First, unless you want to wait another 10-20 years to develop the local, state and national infrastructure to run a successful third-party campaign, you're just spinning your wheels.I have addressed the political impatience of apologists for the duopoly before. Regarding this point, I would note only that 10-20 years is not a very long time to begin with, and add that in the age of digital reproduction and electronic social networking this estimate could likely be cut in half. Jackson continues:
Institutionally, this is a two-party system of government, and pretending it isn't to feed your need to protest, or delusions of self-aggrandizement, isn't going to change these facts on the ground.Simple reference to the brute fact of the two-party system is a favored rhetorical tactic of Republicans and Democrats alike. We might term this parry 'the duopoly fallacy,' or perhaps 'the Duverger fallacy.' In Duverger's Law and the One-Party State, I suggested one possible response: "even though SMDP voting tends to reduce a given district's system to a duopoly, it does not favor a particular duopoly constellation." Jackson's next point is an argument by rhetorical question. He asks:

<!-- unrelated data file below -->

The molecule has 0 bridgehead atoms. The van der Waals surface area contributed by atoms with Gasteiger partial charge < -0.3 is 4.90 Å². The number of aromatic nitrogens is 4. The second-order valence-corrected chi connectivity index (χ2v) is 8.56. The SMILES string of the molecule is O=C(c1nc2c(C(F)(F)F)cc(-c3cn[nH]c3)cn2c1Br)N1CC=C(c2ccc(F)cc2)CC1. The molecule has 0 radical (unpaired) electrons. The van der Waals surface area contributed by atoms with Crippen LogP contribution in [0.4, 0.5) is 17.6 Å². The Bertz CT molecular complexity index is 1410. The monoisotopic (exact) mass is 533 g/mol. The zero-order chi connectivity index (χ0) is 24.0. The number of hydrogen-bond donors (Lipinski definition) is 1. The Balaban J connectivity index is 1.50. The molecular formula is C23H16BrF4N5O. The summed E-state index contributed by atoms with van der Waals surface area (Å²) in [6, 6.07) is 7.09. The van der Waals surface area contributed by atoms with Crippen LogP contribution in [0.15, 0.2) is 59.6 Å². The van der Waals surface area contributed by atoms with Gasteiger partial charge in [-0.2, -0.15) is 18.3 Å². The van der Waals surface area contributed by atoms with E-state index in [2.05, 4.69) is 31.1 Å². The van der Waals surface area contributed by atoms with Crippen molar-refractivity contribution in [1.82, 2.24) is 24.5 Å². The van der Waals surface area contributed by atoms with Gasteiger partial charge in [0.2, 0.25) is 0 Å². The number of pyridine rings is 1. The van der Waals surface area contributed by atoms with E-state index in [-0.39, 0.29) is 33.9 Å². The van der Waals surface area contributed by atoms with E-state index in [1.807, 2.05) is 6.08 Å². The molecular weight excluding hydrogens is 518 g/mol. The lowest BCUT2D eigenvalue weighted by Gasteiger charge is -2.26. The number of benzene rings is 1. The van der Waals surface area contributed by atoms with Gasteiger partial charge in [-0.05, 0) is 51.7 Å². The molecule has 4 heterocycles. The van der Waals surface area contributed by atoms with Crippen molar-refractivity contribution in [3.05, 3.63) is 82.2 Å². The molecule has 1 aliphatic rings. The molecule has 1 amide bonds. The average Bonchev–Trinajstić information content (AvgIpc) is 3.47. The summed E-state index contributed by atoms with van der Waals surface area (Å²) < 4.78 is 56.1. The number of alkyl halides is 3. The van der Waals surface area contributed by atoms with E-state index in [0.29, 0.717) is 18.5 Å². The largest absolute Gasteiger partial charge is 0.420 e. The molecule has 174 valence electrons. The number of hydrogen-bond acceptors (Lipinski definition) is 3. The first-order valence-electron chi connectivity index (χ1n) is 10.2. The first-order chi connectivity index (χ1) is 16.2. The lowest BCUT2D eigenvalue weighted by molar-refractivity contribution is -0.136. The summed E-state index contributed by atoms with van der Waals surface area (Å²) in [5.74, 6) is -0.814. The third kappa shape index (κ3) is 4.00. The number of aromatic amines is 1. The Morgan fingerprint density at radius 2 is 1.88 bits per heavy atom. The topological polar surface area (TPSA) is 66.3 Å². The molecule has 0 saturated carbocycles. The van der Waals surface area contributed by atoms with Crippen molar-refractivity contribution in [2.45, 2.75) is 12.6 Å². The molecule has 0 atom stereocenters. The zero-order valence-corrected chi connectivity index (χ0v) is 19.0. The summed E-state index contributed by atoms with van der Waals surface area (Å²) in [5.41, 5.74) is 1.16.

Why is it more effective to form a new third party (or invigorate an existing third party) if your candidate can't win the primary fight as a Democrat or Republican? If the voters of these two parties — which constitute the majority of all voters — wouldn't even nominate your guy/gal to run for office, what makes you think that the combined voting public will now elect them to office?These questions rest on a series of false or shaky premises. It is assumed that: 1) it is inherently superior to engage in a primary challenge rather than an independent or third party campaign; 2) that Republicans and Democrats constitute the majority of all voters; 3) the interests of the Republican and Democratic Parties are the same as those of the voting public. The folly of the primary challenge consists in the fact that it shares many of the drawbacks of a third party or independent camapaign (ex. opposition from the party bureaucracy and the financial backers of the incumbent), and has none of their advantages (ex. independence from the incumbent's party bureaucracy, the autonomy to effectively represent the voting public as opposed to entrenched special interests). Republicans and Democrats do indeed constitute the majority of all voters, but only when taken together, and even then not by a great margin. In some locales they are rather a distinct minority. Independents and third party affiliates account for more than 50% of the registered voting public in Utah, for instance. Finally, that the interests of the Republican and Democratic Parties are, in many if not most cases, diametrically opposed to those of the US public is virtually self-evident. Neither of the duopoly parties has garnered the support of a majority of the public in quite some time, as polls consistently indicate.